Scientists invent low-cost water splitter to produce clean-burning hydrogen 24×7
In the hunt for a device capable of supplying clean-burning hydrogen fuel, Stanford University scientists have invented a low-cost water splitter that produces both hydrogen and oxygen.
The low-voltage, single-catalyst water splitter based on lithium-ion battery technology can generate the two gases continuously for over 200 hours, the paper describing the device published in Nature Communications reveals. This, the scientists say, will pave way for continuous supply of clean-burning hydrogen fuel for transportation and industry.
The breakthrough of the technology is that Yi Cui, an associate professor of materials science and engineering at Stanford and of photon science at the SLAC National Accelerator Laboratory and his colleagues created one low-cost catalyst capable of driving the entire water-splitting reaction.
“Our group has pioneered the idea of using lithium-ion batteries to search for catalysts,” Cui said. “Our hope is that this technique will lead to the discovery of new catalysts for other reactions beyond water splitting.”
Clean hydrogen has long been seen as a viable and emissions-free alternative to gasoline, but commercial-grade hydrogen that can be used as fuel has always been made from natural gas. Though there have been research in the field of making hydrogen from water, the technology has always remained expensive because of the rare metals used as electrodes in water-splitting devices.
However, this all changed when in 2014, Stanford chemist Hongjie Dai developed a water splitter made of inexpensive nickel and iron that runs on an ordinary 1.5-volt battery. In the latest study, Cui and his colleagues have taken the technology one step further.
The new water splitter is unique for the fact that it uses only one catalyst – nickel-iron oxide – for both electrodes and this bifunctional catalyst is able to produce hydrogen and oxygen by splitting water continuously for more than a week with a steady input of just 1.5 volts of electricity.
“That’s an unprecedented water-splitting efficiency of 82 percent at room temperature”, Cui said.
In conventional water splitters, the hydrogen and oxygen catalysts often require different electrolytes with different pH — one acidic, one alkaline — to remain stable and active. ‘For practical water splitting, an expensive barrier is needed to separate the two electrolytes, adding to the cost of the device,’ Wang said. ‘But our single-catalyst water splitter operates efficiently in one electrolyte with a uniform pH.’
Wang and his colleagues discovered that nickel-iron oxide, which is cheap and easy to produce, is actually more stable than some commercial catalysts made of precious metals.
“We built a conventional water splitter with two benchmark catalysts, one platinum and one iridium,” Wang said. “At first the device only needed 1.56 volts of electricity to split water, but within 30 hours we had to increase the voltage nearly 40 percent. That’s a significant loss of efficiency.”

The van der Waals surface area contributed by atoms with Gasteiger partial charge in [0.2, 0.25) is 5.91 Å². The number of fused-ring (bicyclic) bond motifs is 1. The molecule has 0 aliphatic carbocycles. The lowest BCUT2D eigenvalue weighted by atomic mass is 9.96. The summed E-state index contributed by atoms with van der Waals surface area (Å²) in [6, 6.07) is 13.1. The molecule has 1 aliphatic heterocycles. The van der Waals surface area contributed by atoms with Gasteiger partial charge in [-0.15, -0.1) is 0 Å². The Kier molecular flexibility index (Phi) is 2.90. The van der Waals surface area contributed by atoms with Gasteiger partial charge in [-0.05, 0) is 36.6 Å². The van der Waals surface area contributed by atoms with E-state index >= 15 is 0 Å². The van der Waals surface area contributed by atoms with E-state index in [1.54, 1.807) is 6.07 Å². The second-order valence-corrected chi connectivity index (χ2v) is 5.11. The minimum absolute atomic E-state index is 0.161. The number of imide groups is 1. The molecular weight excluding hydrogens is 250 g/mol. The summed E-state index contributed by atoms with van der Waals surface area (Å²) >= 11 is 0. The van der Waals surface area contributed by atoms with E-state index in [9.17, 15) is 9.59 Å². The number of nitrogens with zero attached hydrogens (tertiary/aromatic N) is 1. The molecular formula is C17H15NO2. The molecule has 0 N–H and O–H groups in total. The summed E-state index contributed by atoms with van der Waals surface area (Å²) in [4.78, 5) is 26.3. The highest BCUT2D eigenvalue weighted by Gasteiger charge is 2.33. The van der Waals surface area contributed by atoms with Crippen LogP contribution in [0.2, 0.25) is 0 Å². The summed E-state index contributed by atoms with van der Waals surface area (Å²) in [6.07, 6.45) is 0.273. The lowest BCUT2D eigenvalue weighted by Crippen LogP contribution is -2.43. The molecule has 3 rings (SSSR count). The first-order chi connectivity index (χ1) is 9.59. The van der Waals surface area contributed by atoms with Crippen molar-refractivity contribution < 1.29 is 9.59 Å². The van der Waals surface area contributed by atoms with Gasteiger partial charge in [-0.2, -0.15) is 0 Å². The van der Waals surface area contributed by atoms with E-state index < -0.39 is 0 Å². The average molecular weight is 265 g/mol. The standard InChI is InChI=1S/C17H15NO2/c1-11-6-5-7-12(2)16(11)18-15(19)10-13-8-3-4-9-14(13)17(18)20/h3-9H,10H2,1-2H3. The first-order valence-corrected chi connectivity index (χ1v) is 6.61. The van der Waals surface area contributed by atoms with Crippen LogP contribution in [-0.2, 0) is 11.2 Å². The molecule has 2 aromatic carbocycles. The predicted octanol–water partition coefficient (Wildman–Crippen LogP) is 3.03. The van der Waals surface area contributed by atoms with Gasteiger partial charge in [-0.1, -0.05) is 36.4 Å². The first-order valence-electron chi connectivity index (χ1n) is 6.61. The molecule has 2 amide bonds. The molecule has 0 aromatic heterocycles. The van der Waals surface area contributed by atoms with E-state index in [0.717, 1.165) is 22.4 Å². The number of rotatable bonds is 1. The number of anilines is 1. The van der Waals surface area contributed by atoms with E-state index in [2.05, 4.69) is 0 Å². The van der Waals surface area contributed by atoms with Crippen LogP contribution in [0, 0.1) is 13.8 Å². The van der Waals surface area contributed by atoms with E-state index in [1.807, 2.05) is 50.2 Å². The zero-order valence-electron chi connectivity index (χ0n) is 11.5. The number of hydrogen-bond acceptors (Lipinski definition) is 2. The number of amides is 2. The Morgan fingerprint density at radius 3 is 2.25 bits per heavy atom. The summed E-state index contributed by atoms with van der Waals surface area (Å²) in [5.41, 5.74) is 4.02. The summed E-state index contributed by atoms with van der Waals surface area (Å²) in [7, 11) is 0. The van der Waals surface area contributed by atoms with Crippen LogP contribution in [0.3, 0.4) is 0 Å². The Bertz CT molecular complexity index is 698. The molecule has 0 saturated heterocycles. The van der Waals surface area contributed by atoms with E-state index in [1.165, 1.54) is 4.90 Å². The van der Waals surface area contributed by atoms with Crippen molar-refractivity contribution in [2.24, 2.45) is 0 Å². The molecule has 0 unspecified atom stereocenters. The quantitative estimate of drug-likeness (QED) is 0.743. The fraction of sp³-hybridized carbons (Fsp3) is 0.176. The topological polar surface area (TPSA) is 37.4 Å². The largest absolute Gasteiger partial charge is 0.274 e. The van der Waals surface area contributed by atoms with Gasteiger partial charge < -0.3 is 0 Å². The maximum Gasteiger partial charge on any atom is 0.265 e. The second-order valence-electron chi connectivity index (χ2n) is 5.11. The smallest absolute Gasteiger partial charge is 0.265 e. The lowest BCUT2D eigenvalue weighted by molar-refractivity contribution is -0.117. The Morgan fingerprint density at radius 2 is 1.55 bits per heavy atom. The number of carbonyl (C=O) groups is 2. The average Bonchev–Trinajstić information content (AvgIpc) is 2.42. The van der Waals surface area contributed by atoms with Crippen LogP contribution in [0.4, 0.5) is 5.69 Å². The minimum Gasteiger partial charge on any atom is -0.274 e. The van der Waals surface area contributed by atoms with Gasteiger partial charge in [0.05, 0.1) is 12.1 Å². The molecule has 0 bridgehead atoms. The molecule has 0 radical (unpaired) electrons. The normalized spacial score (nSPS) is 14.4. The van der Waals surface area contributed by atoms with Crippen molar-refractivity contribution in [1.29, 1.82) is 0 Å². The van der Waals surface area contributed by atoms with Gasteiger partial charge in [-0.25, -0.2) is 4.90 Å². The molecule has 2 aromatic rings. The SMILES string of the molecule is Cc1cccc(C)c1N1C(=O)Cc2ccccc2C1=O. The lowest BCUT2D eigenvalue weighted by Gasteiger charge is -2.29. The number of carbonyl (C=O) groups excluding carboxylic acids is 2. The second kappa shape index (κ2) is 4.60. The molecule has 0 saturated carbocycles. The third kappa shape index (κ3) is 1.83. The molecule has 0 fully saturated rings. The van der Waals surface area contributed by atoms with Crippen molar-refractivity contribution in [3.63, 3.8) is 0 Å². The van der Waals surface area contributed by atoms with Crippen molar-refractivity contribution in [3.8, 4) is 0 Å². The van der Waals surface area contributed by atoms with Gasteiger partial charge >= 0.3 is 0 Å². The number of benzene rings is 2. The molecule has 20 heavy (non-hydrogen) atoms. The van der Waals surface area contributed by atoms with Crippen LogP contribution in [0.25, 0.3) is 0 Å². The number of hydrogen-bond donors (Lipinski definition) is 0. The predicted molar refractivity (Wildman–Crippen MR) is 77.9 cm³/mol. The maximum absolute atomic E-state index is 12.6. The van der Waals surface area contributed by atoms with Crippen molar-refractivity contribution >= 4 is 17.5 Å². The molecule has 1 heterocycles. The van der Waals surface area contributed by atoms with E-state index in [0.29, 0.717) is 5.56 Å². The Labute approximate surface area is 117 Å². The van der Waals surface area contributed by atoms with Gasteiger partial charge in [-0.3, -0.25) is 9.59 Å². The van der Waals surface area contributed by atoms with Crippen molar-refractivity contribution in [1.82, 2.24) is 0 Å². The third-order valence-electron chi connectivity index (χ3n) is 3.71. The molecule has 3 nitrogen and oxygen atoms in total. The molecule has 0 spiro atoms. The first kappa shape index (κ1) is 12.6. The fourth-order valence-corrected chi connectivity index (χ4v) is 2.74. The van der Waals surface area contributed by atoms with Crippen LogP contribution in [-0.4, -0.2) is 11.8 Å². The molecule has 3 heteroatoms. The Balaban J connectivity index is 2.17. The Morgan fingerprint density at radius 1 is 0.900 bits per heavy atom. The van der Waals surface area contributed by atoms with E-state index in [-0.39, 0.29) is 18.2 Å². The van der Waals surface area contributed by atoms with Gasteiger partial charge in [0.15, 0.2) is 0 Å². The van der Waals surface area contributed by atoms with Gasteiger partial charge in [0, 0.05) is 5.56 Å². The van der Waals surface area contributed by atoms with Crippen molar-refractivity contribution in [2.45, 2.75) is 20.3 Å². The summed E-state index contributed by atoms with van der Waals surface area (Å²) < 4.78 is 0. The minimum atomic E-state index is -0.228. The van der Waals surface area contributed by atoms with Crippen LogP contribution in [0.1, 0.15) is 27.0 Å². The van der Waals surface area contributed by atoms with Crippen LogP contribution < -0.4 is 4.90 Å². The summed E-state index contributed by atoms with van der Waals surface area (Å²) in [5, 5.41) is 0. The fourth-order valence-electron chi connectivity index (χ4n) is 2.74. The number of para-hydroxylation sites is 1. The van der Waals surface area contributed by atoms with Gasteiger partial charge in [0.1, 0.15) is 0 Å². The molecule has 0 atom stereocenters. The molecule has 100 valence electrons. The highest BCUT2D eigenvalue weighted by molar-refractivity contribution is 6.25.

Marriage of batteries and catalysis
To find catalytic material suitable for both electrodes, the Stanford team borrowed a technique used in battery research called lithium-induced electrochemical tuning. The idea is to use lithium ions to chemically break the metal oxide catalyst into smaller and smaller pieces.
‘Breaking down metal oxide into tiny particles increases its surface area and exposes lots of ultra-small, interconnected grain boundaries that become active sites for the water-splitting catalytic reaction,’ Cui said. ‘This process creates tiny particles that are strongly connected, so the catalyst has very good electrical conductivity and stability.’
Wang used electrochemical tuning — putting lithium in, taking lithium out — to test the catalytic potential of several metal oxides.
‘Haotian eventually discovered that nickel-iron oxide is a world-record performing material that can catalyze both the hydrogen and the oxygen reaction,’ Cui said. ‘No other catalyst can do this with such great performance.’
Using one catalyst made of nickel and iron has significant implications in terms of cost, he added.
‘Not only are the materials cheaper, but having a single catalyst also reduces two sets of capital investment to one,’ Cui said. ‘We believe that electrochemical tuning can be used to find new catalysts for other chemical fuels beyond hydrogen. The technique has been used in battery research for many years, but it’s a new approach for catalysis. The marriage of these two fields is very powerful. ‘
Other Stanford co-authors of the study are postdoctoral scholar Hyun-Wook Lee, visiting student Zhiyi Lu, and graduate students Yong Deng, Po-Chun Hsu, Yayuan Liu and Dingchang Lin.